I'm up under the toe of my trail foot, but my heel is low to the ground. My trail knee is pointing at 10 or 11 o'clock. My head is behind the ball and I have a little bit of shuffling and I'm in perfect balance. The only thing from here that I'm going to check is that as I come into the release, no chicken winging. If I just let the club release and rotate over is we'll talk about it down the line. We'll look at the club facing on a moment. Both of my arms should be straight at the time. The club is parallel to the ground and it'll start to fold slightly thereafter. Now let's take a look at the down the line checkpoints from down the line at impact. I want to make sure the first thing is I can see both butt cheeks by the time that club strikes the ball, which should be in the center of the face with the club, approaching the ball from a shallow angle of attack.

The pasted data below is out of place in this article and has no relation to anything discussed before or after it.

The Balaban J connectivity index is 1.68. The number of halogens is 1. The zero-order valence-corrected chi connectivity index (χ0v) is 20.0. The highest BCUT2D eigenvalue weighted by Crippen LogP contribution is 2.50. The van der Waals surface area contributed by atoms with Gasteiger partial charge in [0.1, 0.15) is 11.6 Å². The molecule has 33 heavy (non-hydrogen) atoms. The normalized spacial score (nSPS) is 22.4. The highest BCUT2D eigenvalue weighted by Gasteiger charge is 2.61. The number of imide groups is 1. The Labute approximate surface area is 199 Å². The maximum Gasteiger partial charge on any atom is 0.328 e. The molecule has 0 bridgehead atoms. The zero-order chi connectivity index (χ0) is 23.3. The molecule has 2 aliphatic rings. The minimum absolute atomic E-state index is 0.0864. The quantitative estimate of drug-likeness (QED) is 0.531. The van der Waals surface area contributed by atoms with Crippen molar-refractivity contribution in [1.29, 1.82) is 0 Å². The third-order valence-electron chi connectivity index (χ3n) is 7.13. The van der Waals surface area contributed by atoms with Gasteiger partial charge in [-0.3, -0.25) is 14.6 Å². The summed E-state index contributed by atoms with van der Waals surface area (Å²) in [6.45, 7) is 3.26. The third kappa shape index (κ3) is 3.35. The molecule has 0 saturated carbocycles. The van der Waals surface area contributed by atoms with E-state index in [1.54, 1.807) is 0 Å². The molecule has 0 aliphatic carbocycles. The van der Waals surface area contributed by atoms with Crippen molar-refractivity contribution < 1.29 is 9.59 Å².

We're not digging squirrel graves here. I should be coming in very shallow to the ball with the club, striking the ball from the inside, with a square face, which should lead the ball to start out on my line and fly pretty straight. So from there, as we walk it back a little bit, the one thing we're going to be looking for is that the club is shallowing out that you're using that clockwise movement of the hand movement in order to get that club to approach the ball from the inside. If you're going this way, that's not gonna work. So we need you to feel that little clockwise pressure shift. Cause you can see how that brings the club straight down to the inside. It makes everything happen automatically. So now my hips are open. I can see both butt cheeks. The club is shallowed out. My shoulders are square. Hips are open. My knees pointing at 10 or 11 o'clock. And as I get into the release, I want to make sure that that club is towed up at parallel to the ground or slightly towed in. If you hit those checkpoints, you're going to be hitting great golf shots.